Arts & Culture

The Best Things We Saw at the Premier Art Fair in Paris

Murakami, magnets, and Mrs. Macron invade the Grand Palais.

Last week, the Parisian art fair Foire Internationale d’Art Contemporain—FIAC for short—was held for its 44th year. This time around, the show brought together nearly 200 dealers from almost 30 countries to Paris’s Grand Palais—as well as the nearby Petit Palais and the Avenue Winston Churchill between them—and was a hotbed of activity for both artists (talent both rising and established were represented) and galleries from around the world. T&C happened to be in town and spent time wandering the grounds as well as contemplating what might look nice on our own walls. Here, a brief rundown of the best things we saw.


Pablo Reinoso's installation "Simple Talk" at FIAC

In addition to the work shown in the Grand Palais and Petit Palais, the fair offered a wide variety of exhibited pieces around the city as well as on the Avenue Winston Churchill. The weather was beautiful and being outside was a treat. We were particularly fond of Pablo Reinoso’s installation “Simple Talk” (above), which looks like perhaps the world’s prettiest park bench, and Yona Friedman’s “Space Chains,” a whimsical, pop-up sculpture made of a collection of colored hula-hoops. Another charmer: a 14-seat, site-specific movie theater to show the festival’s cinema programming, which included works by Chantal Akerman among others.


Jeppe Hein’s “Yellow, Orange, Green and Red Mirror Balloon."

Does anyone really attend an art fair if they don’t post about it on social media? At FIAC, there were plenty of pieces that seemed just perfect for a selfie—and while there’s not much charm to attempting to move past people with their phones held at arm’s length, we can certainly see the appeal in some of the fair’s more photo-friendly moments. Chief among them was Jeppe Hein’s “Yellow, Orange, Green and Red Mirror Balloon" (above), made to look like a series of 21 balloons “floating” (but really attached by magnets) to the ceiling of 303 Gallery’s booth. Another winner was Takashi Murakami’s “Flame of Desire – Gold,” which haunted (or perhaps blessed) the Galerie Perrotin booth.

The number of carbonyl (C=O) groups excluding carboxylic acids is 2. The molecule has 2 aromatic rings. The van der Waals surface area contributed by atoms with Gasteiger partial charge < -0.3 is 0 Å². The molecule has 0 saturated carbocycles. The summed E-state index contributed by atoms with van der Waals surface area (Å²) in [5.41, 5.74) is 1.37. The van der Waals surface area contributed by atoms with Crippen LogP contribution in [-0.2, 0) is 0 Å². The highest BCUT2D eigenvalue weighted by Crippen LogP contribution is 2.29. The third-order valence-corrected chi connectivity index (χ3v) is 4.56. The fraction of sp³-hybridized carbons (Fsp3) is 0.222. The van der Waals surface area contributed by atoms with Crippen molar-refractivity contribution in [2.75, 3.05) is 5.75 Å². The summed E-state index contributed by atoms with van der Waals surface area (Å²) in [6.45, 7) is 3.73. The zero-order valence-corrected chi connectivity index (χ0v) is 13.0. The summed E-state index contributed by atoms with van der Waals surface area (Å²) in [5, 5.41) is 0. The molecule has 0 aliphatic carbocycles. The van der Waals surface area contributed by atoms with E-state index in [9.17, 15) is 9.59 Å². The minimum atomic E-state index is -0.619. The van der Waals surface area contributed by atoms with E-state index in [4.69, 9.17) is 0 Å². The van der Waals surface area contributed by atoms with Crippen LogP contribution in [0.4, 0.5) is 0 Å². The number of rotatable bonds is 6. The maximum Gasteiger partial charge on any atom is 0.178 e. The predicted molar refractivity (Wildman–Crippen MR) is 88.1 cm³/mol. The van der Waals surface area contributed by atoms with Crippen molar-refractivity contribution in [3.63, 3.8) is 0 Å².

Jean-Michel Basquiat’s "Untitled (Hand Anatomy)."

While looking is all well and good, the real purpose of an art fair is, of course, to sell art. And the galleries that came to FIAC to do just that weren’t playing around. New York’s Van de Weghe gallery offered a trio of paintings by Jean-Michel Basquiat—the subject of a documentary that recently screened at the New York Film Festival and, as of earlier this year, the creator of the most expensive work by an American to ever go to auction—including one (above) that went for a reported $10 million. At the Thaddaeus Ropac booth, a piece on bronze by Robert Rauschenberg—who’s having a big year himself—boasted a price tag said to be over $1 million.


"Untitled" by Gideon Rubin.

Sure, seeing important pieces by big names that were previously in private hands is a thrill, but there’s something equally exciting about taking in work from artists who haven’t yet become household names. Aficionados were buzzing about works by photographer Mr. Baloji and the painters Etel Adnan and Eliza Douglas, among others. T&C was awfully fond of the small paintings by the Israeli-born, London-based painter Gideon Rubin, whose small, faceless, dreamy works (as seen above) would have been more than welcome to come home with us.


Most of the time, our go-to way to pass the time at an international art fair is to look at the work.

Brigitte Macron with art dealer Edward Tyler Nahem at FIAC.

When that’s over and done with, we like to take in the outré apparel that the global art crowd sports and assign the more eccentric members of the crowd Bond villain identities. It never fails to amuse. Very little imagination was needed, however, to appreciate the crowd that packed FIAC.


In addition to the usual well-dressed hordes of global billionaires, scruffy art hipsters, and blue-suit clad, rakish dealer types we were treated to a sighting of France’s own First Lady Brigitte Macron (seen above with art dealer Edward Tyler Nahem), roaming the booths and taking in the sites. It was the rare viewing that gave pause to even the most seasoned fairgoer and underscored the enduring glamour and importance of a fair like FIAC. We can’t wait to see who turns up next year.

*This story originally appeared on
*Minor edits have been made by the editors

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Adam Rathe
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